• Averted in the 1989 Henry V. During the Battle of Agincourt, several horses (and their riders) are brought down in graphic fashion.
  • Averted most recent East Asian movies, because they actually have very decent animal trainers, but also because their horse resources are many and the one or another dead horse doesn't bother the company too much.
  • Averted via CGI in the Lord of the Rings trilogy.
  • Averted in Lonesome Dove.
  • Played with in The Magnificent Seven. Britt shoots a bandit off his horse at long range. After Chico compliments him, he demurs: "I was aiming for the horse."
    • In the big fight scenes, however, there are several instances of horses falling down from being shot, or being dragged down. They appear to be well-trained stunt animals.
  • In both film versions of True Grit, Rooster's horse is shot during the final shootout and subsequently collapses on him, trapping him underneath it.

Literature

  • Averted in P.C. Hodgell's Chronicles of the Kencyrath series, especially in volume 6, Honors Paradox.
  • A Song of Ice and Fire's battle scenes have numerous descriptions of people having horses cut from under them, and even attackers deliberately targeting them. Don't tell that to Sansa Stark, though, she's disillusioned enough as it is.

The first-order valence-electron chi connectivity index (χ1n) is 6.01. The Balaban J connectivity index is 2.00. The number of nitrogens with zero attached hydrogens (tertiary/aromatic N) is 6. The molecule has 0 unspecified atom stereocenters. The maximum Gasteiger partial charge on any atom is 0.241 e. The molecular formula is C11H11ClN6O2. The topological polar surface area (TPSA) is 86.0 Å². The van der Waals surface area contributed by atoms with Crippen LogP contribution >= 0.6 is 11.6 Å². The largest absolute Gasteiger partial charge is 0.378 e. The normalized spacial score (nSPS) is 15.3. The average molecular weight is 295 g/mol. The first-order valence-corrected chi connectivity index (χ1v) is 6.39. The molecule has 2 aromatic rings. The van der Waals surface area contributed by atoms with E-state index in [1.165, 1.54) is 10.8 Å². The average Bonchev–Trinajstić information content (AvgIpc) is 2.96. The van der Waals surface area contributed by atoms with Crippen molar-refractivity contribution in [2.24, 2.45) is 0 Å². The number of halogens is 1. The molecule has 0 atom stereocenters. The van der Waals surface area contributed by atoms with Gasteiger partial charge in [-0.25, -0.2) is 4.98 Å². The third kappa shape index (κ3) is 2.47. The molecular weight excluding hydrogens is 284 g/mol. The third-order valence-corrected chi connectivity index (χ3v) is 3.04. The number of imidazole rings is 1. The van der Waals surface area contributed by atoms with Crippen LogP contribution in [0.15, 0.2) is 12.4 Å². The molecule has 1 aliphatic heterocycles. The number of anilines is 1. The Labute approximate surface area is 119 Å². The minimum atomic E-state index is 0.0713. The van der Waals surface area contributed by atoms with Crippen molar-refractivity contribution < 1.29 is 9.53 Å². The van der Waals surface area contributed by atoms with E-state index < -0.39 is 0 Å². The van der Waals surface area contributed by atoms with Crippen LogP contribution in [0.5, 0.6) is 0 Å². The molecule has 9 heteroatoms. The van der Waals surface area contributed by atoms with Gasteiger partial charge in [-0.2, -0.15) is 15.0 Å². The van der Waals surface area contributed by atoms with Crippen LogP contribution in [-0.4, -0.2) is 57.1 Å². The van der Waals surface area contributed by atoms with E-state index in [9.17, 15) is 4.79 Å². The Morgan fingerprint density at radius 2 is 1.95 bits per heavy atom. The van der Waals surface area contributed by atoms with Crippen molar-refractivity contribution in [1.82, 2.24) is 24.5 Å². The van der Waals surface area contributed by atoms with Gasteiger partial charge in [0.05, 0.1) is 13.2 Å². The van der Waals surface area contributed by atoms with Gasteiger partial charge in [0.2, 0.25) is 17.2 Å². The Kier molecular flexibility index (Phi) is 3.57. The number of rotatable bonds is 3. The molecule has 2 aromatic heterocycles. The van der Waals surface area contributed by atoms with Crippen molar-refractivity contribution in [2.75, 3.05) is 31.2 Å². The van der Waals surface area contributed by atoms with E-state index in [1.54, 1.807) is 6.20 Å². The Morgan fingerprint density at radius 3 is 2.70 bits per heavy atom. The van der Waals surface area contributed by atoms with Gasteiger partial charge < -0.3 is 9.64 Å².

• In the Dresden Files, Harry finds himself facing down the Knights of the Summer Court, mounted, charging him, and very angry. The Knights are all of a significantly higher caliber of magic than he, so he can't just blast them. He stops their charge by averting this trope, and raising an invisible wall about two feet high. The fall doesn't kill the Knights, but it negates a huge advantage.
  • Averted in Twenty Years After, the sequel to The Three Musketeers, when the musketeers frequently force their horse to rear up and take a bullet shot at them. At least one character has a horse land on his leg, but fortunately is not seriously injured.
  • Averted in Robin McKinley's The Hero and the Crown, in which a valuable warhorse is gravely injured (it's said that he should have been mercy killed, but he was the king's and generally a Cool Horse, so the army takes an extra forever to get home so they can go at his pace). Said horse's eventual (very, very eventual!) rehabilitation is a major plot point.

Live Action TV

  • Averted and discussed in the Firefly episode "Heart of Gold." Before The Siege at the climax of the episode, Mal advises the whores to shoot the man, not the horse, because a live horse without a rider will be a distraction to the enemy, while a dead horse is cover. In the aftermath, you can see some dead horses on the ground.